[EM] ignoring "strength of opinion"
rob at karmatics.com
Wed Nov 30 17:37:57 PST 2005
On 11/30/05, James Gilmour <jgilmour at globalnet.co.uk> wrote:
> > rob brown Sent: Wednesday, November 30, 2005 11:17 PM
> > >From a purely utilitarian point of view (i.e. "greatest
> > happiness"), it makes a lot of sense to give more weight to
> > the opinions of those who feel more strongly. But common
> > sense tells us why this is a bad idea.
> By "common sense" I presume you mean, in the context of elections, that it
> is fundamentally undemocratic.
Not sure that's really what I meant, because it all depends on the
definition of "democratic" and don't think I want to go there. :) I suppose
its unfair, but even that is debatable. More importantly it's not
practical, because any rational person with an IQ over 50 would vote
insincerely, so the system would quickly break down.
All i meant by "common sense" is that almost anyone, with little or no
education in voting theory, can see why it would be unwise to have an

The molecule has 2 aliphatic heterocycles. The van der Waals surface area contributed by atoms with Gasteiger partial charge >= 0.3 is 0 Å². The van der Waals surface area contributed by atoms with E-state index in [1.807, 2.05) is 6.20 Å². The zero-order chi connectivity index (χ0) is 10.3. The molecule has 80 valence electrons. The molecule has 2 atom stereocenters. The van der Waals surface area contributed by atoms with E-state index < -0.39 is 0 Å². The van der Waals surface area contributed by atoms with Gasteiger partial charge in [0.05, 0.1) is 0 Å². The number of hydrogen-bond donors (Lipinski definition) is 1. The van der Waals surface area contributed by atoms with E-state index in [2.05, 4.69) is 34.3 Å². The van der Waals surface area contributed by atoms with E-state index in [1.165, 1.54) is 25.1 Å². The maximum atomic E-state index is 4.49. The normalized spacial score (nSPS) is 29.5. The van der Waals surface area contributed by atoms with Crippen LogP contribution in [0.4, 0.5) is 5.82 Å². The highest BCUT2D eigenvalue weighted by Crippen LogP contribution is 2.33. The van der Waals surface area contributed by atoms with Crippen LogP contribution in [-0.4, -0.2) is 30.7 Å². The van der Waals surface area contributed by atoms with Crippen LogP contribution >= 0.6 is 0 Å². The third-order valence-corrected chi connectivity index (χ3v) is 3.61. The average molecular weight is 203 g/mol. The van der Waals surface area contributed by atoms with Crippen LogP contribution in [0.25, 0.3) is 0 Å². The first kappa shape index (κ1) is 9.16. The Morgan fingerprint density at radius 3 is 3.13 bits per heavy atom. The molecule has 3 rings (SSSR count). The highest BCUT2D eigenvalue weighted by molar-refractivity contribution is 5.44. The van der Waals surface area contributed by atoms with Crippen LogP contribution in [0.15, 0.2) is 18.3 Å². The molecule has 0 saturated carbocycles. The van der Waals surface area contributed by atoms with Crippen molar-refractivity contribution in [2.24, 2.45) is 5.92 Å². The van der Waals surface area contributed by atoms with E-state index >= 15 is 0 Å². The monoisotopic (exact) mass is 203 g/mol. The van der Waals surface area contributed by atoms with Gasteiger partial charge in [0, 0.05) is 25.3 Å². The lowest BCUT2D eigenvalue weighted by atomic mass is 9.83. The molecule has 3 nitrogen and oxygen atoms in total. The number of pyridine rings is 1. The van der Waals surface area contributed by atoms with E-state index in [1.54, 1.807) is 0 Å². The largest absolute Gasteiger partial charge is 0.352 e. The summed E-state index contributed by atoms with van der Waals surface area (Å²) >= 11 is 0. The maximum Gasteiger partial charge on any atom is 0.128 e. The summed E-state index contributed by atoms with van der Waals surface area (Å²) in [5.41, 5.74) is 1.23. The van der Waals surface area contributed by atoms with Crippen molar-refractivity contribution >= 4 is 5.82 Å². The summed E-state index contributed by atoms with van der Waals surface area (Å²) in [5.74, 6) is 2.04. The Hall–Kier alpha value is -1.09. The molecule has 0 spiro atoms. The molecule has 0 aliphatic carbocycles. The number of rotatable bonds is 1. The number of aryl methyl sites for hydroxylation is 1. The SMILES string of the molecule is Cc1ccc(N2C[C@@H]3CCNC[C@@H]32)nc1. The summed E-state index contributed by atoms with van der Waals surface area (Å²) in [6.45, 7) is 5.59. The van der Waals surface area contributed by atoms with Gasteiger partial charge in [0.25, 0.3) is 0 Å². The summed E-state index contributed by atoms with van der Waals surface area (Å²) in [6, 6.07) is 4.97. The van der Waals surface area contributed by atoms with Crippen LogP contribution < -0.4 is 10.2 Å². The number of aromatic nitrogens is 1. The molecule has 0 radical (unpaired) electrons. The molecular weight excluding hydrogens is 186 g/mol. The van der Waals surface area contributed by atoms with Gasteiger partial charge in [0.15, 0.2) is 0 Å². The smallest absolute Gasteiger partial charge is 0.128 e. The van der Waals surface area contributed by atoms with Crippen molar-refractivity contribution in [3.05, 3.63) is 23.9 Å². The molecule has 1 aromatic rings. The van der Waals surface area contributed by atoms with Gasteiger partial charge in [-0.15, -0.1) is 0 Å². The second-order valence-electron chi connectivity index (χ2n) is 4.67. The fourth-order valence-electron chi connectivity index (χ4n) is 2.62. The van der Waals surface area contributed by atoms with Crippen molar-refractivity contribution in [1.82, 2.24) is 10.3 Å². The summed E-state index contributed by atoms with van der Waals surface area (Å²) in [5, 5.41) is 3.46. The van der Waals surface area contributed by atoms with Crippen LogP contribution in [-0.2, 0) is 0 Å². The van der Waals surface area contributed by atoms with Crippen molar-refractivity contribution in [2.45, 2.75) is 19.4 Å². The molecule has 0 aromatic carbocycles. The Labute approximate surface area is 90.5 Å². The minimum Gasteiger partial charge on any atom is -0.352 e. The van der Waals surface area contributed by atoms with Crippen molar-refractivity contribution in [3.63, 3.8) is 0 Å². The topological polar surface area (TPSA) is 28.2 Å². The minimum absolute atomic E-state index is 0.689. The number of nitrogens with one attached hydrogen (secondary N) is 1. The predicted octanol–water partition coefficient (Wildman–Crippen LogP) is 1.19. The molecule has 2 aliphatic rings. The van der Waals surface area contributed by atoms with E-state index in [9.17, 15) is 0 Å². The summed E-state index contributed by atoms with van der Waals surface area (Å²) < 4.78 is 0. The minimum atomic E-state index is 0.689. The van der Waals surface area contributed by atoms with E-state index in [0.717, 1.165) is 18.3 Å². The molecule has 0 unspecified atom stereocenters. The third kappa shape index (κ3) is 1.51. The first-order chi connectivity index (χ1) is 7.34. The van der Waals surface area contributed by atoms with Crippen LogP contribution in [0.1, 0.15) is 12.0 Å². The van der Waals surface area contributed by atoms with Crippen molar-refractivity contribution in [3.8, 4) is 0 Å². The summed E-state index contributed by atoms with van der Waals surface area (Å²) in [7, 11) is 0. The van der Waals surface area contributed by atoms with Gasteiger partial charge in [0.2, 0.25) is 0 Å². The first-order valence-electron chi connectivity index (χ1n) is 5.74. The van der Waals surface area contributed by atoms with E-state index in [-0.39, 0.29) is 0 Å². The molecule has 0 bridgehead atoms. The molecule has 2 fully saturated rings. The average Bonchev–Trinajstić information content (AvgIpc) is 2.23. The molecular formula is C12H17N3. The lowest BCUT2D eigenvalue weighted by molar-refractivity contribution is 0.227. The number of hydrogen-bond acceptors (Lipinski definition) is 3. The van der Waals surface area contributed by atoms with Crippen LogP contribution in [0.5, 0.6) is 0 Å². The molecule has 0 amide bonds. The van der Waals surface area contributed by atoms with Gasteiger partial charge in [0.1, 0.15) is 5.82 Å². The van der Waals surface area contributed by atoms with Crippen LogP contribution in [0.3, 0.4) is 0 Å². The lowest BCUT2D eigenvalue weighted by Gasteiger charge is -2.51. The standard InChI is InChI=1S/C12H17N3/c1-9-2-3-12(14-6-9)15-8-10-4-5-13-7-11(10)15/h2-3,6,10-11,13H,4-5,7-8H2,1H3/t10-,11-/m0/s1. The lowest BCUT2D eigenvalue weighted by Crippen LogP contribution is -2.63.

election take into account a voluntary assignment of "how much do you want
your vote to count?".
> I think this circle can be squared, if you normalise the responses so that
> each respondent contributes equally to the
> determination of the result. That is democratic ("one person, one vote")
> but still allows those who wish,
to show the
> relative strengths of the preferences they express. Brian Meek, inventor
> of Meek STV, described such a system for
> normalising weighted preferences in multi-winner elections.
Is that possible if you only have one question on the poll?
Certainly if you have a bunch of separate questions on the ballot, you could
allow voters to weight them relative to each other and that would make
sense. Of course, strategy would quickly come into play, because voters
would be smart to apply the most weight to things that they think they are
likelier to make a difference on. Maybe there could be a system that could
allow you to express things sincerely and it would tabulate in such a way
that your vote was spent the most wisely.......and then, you'd have
something roughly analogous to what Condorcet does to minimize strategic
Regardless, I used a simple "single question" poll in the example for a
reason, to keep it simple and, I thought, relevant. In a single
winner/multi-candidate election, the only place I can see weighting come in
is if there are multiple elections elections on the ballot, i.e. multiple
offices being filled with different sets of candidates running for each.
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